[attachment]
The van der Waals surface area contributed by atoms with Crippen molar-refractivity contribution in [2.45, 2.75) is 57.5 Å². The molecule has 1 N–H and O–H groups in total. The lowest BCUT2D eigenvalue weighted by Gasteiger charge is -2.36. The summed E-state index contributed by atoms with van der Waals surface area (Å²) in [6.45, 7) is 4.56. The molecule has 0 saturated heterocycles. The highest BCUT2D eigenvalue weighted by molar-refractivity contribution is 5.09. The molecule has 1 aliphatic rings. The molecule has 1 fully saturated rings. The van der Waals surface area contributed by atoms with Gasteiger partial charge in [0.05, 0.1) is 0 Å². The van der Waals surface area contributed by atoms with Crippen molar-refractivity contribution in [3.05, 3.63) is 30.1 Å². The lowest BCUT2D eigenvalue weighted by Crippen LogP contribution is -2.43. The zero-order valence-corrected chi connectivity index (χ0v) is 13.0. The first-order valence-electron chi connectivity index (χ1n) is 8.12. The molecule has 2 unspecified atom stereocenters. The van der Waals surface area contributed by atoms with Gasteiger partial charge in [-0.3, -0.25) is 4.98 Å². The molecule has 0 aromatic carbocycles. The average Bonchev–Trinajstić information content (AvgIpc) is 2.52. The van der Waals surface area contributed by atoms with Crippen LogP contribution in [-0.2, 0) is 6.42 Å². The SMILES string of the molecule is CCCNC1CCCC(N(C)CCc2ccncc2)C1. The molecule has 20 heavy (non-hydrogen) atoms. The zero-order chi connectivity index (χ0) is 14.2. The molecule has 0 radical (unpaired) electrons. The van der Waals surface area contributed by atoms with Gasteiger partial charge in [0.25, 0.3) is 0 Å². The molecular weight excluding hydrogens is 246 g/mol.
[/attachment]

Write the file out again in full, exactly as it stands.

The van der Waals surface area contributed by atoms with Crippen molar-refractivity contribution in [2.45, 2.75) is 57.5 Å². The molecule has 1 N–H and O–H groups in total. The lowest BCUT2D eigenvalue weighted by Gasteiger charge is -2.36. The summed E-state index contributed by atoms with van der Waals surface area (Å²) in [6.45, 7) is 4.56. The molecule has 0 saturated heterocycles. The highest BCUT2D eigenvalue weighted by molar-refractivity contribution is 5.09. The molecule has 1 aliphatic rings. The molecule has 1 fully saturated rings. The van der Waals surface area contributed by atoms with Gasteiger partial charge in [0.05, 0.1) is 0 Å². The van der Waals surface area contributed by atoms with Crippen molar-refractivity contribution in [3.05, 3.63) is 30.1 Å². The lowest BCUT2D eigenvalue weighted by Crippen LogP contribution is -2.43. The zero-order valence-corrected chi connectivity index (χ0v) is 13.0. The first-order valence-electron chi connectivity index (χ1n) is 8.12. The molecule has 2 unspecified atom stereocenters. The van der Waals surface area contributed by atoms with Gasteiger partial charge in [-0.3, -0.25) is 4.98 Å². The molecule has 0 aromatic carbocycles. The average Bonchev–Trinajstić information content (AvgIpc) is 2.52. The van der Waals surface area contributed by atoms with Crippen LogP contribution in [-0.2, 0) is 6.42 Å². The SMILES string of the molecule is CCCNC1CCCC(N(C)CCc2ccncc2)C1. The molecule has 20 heavy (non-hydrogen) atoms. The zero-order chi connectivity index (χ0) is 14.2. The molecule has 0 radical (unpaired) electrons. The van der Waals surface area contributed by atoms with Gasteiger partial charge in [0.25, 0.3) is 0 Å². The molecular weight excluding hydrogens is 246 g/mol.